Contributing writer for The Artifice.
13 Reasons Why: helpful TV show?
TV series 13 Reasons Why depicted real-life challenges of American high school students. Bullying, rape, suicide, mental health, drug addictions and many others are included. Season 1 and 2 dealt with Hannah Baker’s 13 reasons to kill herself, and whether or not the school was responsible for failing to prevent this from happening. Season 3 focused on Hannah Baker’s rapist Bryce Walker’s accidental death and how Hannah Baker’s circle of friends covered it up. Lastly, Season 4 centered on how the friends of the "framed victim" investigated into finding out the real killer. It is often argued that TV shows/media of this sort are bad influences on young audiences, with examples include horror movies and heavy metal music. Why do you think, after all the accusations and criticisms, Hollywood/American television is still producing and promoting such contents? Is it because any publicity is publicity, and sensational contents are always good TV show materials? Should television be producing fewer of these shows or only to be broadcast on adult channels? Does demand for such contents create supply? Or, perhaps a little more positively, the show does alleviate real-life problems of high school students and young adults, and more of these are needed?
Scientific accuracies in Sci-fi movies
Christopher Nolan’s Tenet (2020) is said to employ many physics theories. Compared with historical drama films, sci-fi movies tend to receive less attention on accuracy – critics and viewers alike often note historical inaccuracies in Braveheart (1995) or Gladiator (2000), but much less so do we discuss scientific inaccuracies. We all know movies to a certain extent are worlds of make-believe, but why such difference? Is it because history and most films are narratives but scientific concepts and theories are not?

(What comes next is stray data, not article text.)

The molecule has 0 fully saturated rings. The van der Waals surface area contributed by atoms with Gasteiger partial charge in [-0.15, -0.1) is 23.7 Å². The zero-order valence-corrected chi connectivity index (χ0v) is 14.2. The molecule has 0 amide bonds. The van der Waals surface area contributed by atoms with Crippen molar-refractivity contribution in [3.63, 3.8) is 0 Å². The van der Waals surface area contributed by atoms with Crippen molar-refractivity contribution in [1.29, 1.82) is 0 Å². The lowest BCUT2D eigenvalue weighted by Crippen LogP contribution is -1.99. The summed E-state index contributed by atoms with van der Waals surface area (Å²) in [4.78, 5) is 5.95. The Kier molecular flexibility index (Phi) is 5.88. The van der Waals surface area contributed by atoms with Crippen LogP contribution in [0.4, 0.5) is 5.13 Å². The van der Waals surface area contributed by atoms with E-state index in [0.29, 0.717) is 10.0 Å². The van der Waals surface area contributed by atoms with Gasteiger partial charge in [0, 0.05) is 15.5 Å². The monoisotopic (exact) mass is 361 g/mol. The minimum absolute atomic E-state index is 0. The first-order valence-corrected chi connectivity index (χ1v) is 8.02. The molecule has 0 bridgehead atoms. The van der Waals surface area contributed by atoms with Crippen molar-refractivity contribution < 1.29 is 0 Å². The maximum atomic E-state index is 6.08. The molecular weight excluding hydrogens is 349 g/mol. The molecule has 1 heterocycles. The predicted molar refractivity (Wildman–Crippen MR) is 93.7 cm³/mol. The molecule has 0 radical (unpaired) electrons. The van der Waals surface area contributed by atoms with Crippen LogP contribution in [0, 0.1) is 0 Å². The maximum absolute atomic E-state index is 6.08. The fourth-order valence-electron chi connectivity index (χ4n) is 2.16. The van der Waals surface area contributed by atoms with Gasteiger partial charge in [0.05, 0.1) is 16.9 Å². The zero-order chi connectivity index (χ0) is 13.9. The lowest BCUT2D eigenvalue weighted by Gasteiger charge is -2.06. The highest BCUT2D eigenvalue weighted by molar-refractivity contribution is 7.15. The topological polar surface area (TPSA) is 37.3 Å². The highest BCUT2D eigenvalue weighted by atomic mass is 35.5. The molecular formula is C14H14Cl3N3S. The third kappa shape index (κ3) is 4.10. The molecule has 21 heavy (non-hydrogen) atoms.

Figuring out the type of feminism Jenny Holzer was advocating for was never the focus of my writing.
To define feminism as a quest for “gender equality, challenging the status quo of the heteronormative patriarchy and fighting against sexual discrimination” is an oversimplification. There are, in fact, different branches of feminism. And like I stated at the beginning of my article, not everyone agreed on the existence of postmodern feminism, but not for the reasons you cited here.
That was one of the most sexual scenes I’ve seen in my life. No nudity, just a woman recounting her story. Bergman’s storytelling technique was absolutely brilliant.
Indeed. When I saw some of the parodies (such as this: https://www.ingmarbergman.se/en/universe/popular-culture-part-1-parodies) I couldn’t stop laughing!
The Seventh Seal is very different from Persona. And if you like Persona, check out The Silence (1963) too!
Thanks for sharing this with us! Visiting Fårö is definitely on my bucket list. I wish that I could live like Bergman by the time I retire too.
Tarantino is known as a sexist director – not saying this is good, but I’m not surprised to hear that Sharon Tate’s role in the film is merely reinforcing gender stereotype. After all, this is a Hollywood film!
Postmodernist film like Inception hinges on ambiguities. Whether or not Cobb manages to return to reality does not matter – in the filmic world, reality and dreams often mingles with each other. The existing ending is the best ending the movie can ever have.